“It would hurt the economy not just in Texas, but Mexico is one of our major export countries and it would hurt, I think, the entire U.S. economy,” he said.

Texas exported $109.7 billion in goods to Mexico in 2018, about 35 percent of the state’s total exports, according to the Office of the U.S. Trade Representative.

At a closed-door meeting on Tuesday, Republicans hammered administration officials, arguing the tariffs would boomerang on the United States. The tariffs, if they go into place on Monday, are set to rise by 5 percentage points each month before topping out at 25 percent in October. 

“There was a lot of interest yesterday in [there being] no precipitous actions on the tariffs,” said Senate Republican Policy Committee Chairman Roy BluntRoy Dean BluntGOP senators begin informal talks on new coronavirus stimulus Five things being discussed for a new coronavirus relief bill Hillicon Valley: Apple rolls out coronavirus screening app, website | Pompeo urged to crack down on coronavirus misinformation from China | Senators push FTC on price gouging | Instacart workers threaten strike MORE (R-Mo.), summarizing the discussion.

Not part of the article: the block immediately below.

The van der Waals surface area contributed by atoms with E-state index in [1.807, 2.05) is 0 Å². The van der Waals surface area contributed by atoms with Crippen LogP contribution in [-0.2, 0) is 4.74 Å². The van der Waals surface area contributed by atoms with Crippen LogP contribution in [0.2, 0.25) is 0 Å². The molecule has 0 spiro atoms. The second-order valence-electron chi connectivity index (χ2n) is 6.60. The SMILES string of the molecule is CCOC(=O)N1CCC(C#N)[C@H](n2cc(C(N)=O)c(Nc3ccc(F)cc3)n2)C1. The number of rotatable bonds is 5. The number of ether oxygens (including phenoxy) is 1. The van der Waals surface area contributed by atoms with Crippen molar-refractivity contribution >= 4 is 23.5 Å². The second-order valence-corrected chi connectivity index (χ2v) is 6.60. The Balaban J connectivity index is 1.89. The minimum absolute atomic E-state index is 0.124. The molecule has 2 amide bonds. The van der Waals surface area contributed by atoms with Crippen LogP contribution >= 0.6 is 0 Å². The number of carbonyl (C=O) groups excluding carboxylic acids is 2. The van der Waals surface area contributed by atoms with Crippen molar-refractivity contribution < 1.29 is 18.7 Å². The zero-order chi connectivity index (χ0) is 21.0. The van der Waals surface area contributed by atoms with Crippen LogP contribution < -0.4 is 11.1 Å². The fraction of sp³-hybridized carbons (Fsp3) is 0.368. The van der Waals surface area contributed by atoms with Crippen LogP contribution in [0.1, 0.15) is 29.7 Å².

Senate Republicans want a chance to meet with Trump after he returns from Europe on Friday to make their case on the need to delay tariffs.

“I think there’s going to be a group of senators who are going to see the president to express some concerns about what the impact would be on the USMCA, for example, and we’ll see what happens from there,” said Sen. Susan CollinsSusan Margaret CollinsSenators demand more details from Trump on intel watchdog firing Senators push for changes to small business aid President tightens grip on federal watchdogs MORE (R-Maine), referring to the new trade deal that will replace the North American Free Trade Agreement if it is ratified.

Trump has made passing legislation to implement the USMCA a top priority for 2019. The president and his senior economic adviser, Larry KudlowLawrence (Larry) Alan KudlowMORE, pressed Democratic leaders about ratifying the new deal when they met in late April to discuss a possible infrastructure package.

There was one notable sign that the pressure on the administration was having some effect.

Senior White House trade adviser Peter Navarro told CNN on Wednesday that tariffs against Mexico “may not have to go into effect” if it can show progress in slowing the flow of migrants from Central America into the United States.

“We believe that these tariffs may not have to go into effect precisely because we have the Mexicans’ attention,” he said.

Rafael Bernal and Jordan Fabian contributed.